Local shops refuse to stay closed because of storm
Dec 21, 2012 (Newton Daily News - McClatchy-Tribune Information Services via COMTEX) --
Neither snow nor rain nor heat nor gloom of night stays these couriers from the swift completion of their appointed rounds.
That's been the unofficial creed of the United States Postal Service for more than 100 years. And despite the cold, the wind and impassible roads left behind by Wednesday night's "Winter Storm Draco," postal workers were hard at work Thursday, even as the storm forced other local businesses to close.
"Every carrier reported to work today," Post Master Greg Barnes said. "It's been very challenging for a lot of carriers. Every carrier delivered as much as they could."
While Thursday served as a county-wide snow day for local students, many shops and eateries in Newton tried to conduct business as usual. A few hiccups caused by the blizzard, however, had a bigger impact than initially anticipated.
Ryan Riggs, service manager at Magnum Automotive, had his parking lot clear of snow drifts by 8 a.m., but ran into another problem upon finding his shop's phone lines down.
"Luckily we were able to transfer all calls to our cell phones or else we wouldn't have been able to do much business," he said. Magnum's credit card machine runs through the phone line, though, which created problems at the register.
"With the credit card machine being down it makes it tough to pay for anything," Riggs added. "Because there was no Internet, we haven't been able to get parts. Some of our parts transfer trucks come from as far away as Omaha, so it's been tough trying to get parts and tires, but hopefully tomorrow will be business as usual."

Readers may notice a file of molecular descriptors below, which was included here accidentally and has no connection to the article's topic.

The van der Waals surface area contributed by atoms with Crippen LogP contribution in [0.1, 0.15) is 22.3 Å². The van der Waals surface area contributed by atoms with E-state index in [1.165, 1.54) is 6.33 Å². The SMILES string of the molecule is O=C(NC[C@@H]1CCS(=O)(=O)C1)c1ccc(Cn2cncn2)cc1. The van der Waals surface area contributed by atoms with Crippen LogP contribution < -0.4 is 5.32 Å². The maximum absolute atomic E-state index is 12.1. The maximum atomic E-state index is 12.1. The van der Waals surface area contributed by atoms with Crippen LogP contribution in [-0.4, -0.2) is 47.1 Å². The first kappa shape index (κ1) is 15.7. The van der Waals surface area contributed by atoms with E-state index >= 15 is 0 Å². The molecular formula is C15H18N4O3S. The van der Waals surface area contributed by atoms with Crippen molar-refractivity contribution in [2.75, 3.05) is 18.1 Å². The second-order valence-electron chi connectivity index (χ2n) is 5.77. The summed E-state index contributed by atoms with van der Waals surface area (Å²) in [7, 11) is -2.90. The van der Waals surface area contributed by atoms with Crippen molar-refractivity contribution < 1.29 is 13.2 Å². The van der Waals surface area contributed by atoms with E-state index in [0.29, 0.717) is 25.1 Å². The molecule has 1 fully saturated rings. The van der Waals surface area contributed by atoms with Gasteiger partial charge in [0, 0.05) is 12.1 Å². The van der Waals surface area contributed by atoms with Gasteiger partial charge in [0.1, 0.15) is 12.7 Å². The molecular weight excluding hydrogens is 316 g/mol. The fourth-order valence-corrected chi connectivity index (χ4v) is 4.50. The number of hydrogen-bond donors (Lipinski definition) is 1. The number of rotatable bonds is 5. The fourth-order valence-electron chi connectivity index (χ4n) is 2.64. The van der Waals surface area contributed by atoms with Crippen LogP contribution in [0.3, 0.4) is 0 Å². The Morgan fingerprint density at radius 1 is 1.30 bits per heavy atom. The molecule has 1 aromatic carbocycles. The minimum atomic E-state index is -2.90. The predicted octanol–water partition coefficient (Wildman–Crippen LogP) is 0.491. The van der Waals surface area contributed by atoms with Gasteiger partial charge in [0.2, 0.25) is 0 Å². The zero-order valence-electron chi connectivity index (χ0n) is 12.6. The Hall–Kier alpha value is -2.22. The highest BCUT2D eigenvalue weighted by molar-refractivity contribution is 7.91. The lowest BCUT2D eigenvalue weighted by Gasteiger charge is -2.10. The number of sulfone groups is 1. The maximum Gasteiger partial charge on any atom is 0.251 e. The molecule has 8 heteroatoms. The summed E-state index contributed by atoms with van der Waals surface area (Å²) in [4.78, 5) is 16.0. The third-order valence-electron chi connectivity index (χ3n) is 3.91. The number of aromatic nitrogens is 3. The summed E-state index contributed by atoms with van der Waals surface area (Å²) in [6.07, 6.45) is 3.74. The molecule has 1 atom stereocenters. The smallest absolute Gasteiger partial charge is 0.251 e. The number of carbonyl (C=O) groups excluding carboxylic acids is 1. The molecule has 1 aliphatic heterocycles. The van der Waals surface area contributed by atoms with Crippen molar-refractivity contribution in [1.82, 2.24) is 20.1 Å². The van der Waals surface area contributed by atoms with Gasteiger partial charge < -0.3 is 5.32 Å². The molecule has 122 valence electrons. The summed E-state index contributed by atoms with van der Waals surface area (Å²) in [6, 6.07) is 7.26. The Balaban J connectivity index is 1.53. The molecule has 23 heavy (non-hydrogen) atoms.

While Riggs and his crew toughed it out, a few local restaurants found it difficult to stay open beyond lunchtime.
PJ's Deli received numerous orders for deliveries early Thursday morning, and Uncle Nancy's Coffeehouse sported its usual regular crowd around 8 a.m., but due to issues with both phone lines and the weather, both had closed up shop by midday.
A post on Uncle Nancy's Facebook page read: "We will be closing at 11:30 due to weather and power lines being down." Likewise, a sign on PJ's door told customers that the shop would be closing at 1 p.m.
Even business at Fareway in downtown Newton was slower than usual, according to produce clerk Anthony Pritchard.
Scott Morris of Windstream Communications said that within Newton, just 20 customers were without phone service. He explained that this was likely due to problems with individual phone lines outside of homes or businesses.
"They're isolated incidents," Morris said. "It's not due to any group problem."
Some businesses and homes lost phone service as a result of losing power, not due to phone line issues.
Although Newton Chamber of Commerce Executive Director Darrell Sarmento wasn't aware of any local businesses in particular that experienced storm-related difficulties, he did notice that downtown seemed a bit more deserted than usual.
"I know some of the businesses on the sqaure didn't open today," he said. "It was just a tough storm with the wind making the roads icy, but hopefully everything will be up and humming again [Friday]."
For other businesses, staying open was just part of the job.
"I got work to do," said George Riggs, owner of Riggs Printing, about being open Thursday.
Family Video, located at 817 N. Third Ave E. in Newton, has seen its share of winter storms throughout the years.
"Family Video always wants to stay open for the customer 365 days a year," said full-time employee Andrew Boothe.
"My husband made it to work. So can I," Trenz Hair Studio owner Kelly VanWyk said. "I'm dedicated."
The Newton Police Department and the Jasper County Sheriff's Office could not be reached for comment, as all the officers were busy dealing with the winter storm and its aftereffects.
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